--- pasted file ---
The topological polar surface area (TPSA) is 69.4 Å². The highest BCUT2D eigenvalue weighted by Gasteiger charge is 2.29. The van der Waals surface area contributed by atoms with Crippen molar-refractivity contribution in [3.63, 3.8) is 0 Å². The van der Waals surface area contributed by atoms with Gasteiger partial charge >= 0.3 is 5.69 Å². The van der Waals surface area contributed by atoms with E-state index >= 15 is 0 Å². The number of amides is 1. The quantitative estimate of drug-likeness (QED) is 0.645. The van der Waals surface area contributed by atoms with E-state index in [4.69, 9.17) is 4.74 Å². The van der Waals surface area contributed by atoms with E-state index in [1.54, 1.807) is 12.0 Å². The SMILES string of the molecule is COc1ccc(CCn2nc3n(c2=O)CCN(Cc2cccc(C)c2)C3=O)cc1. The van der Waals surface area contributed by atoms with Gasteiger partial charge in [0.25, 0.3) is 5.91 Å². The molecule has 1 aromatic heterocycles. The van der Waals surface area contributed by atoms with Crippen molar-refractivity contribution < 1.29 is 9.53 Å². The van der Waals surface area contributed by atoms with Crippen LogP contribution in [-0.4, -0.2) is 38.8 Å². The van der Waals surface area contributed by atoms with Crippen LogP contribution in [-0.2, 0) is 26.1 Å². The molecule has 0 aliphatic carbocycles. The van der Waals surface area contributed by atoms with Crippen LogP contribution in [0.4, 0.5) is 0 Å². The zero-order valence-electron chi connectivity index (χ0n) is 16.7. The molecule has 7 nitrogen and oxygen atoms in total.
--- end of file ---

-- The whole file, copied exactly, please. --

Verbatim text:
The topological polar surface area (TPSA) is 69.4 Å². The highest BCUT2D eigenvalue weighted by Gasteiger charge is 2.29. The van der Waals surface area contributed by atoms with Crippen molar-refractivity contribution in [3.63, 3.8) is 0 Å². The van der Waals surface area contributed by atoms with Gasteiger partial charge >= 0.3 is 5.69 Å². The van der Waals surface area contributed by atoms with E-state index >= 15 is 0 Å². The number of amides is 1. The quantitative estimate of drug-likeness (QED) is 0.645. The van der Waals surface area contributed by atoms with E-state index in [4.69, 9.17) is 4.74 Å². The van der Waals surface area contributed by atoms with E-state index in [1.54, 1.807) is 12.0 Å². The SMILES string of the molecule is COc1ccc(CCn2nc3n(c2=O)CCN(Cc2cccc(C)c2)C3=O)cc1. The van der Waals surface area contributed by atoms with Gasteiger partial charge in [0.25, 0.3) is 5.91 Å². The molecule has 1 aromatic heterocycles. The van der Waals surface area contributed by atoms with Crippen molar-refractivity contribution < 1.29 is 9.53 Å². The van der Waals surface area contributed by atoms with Crippen LogP contribution in [-0.4, -0.2) is 38.8 Å². The van der Waals surface area contributed by atoms with Crippen LogP contribution in [-0.2, 0) is 26.1 Å². The molecule has 0 aliphatic carbocycles. The van der Waals surface area contributed by atoms with Crippen LogP contribution in [0.4, 0.5) is 0 Å². The zero-order valence-electron chi connectivity index (χ0n) is 16.7. The molecule has 7 nitrogen and oxygen atoms in total.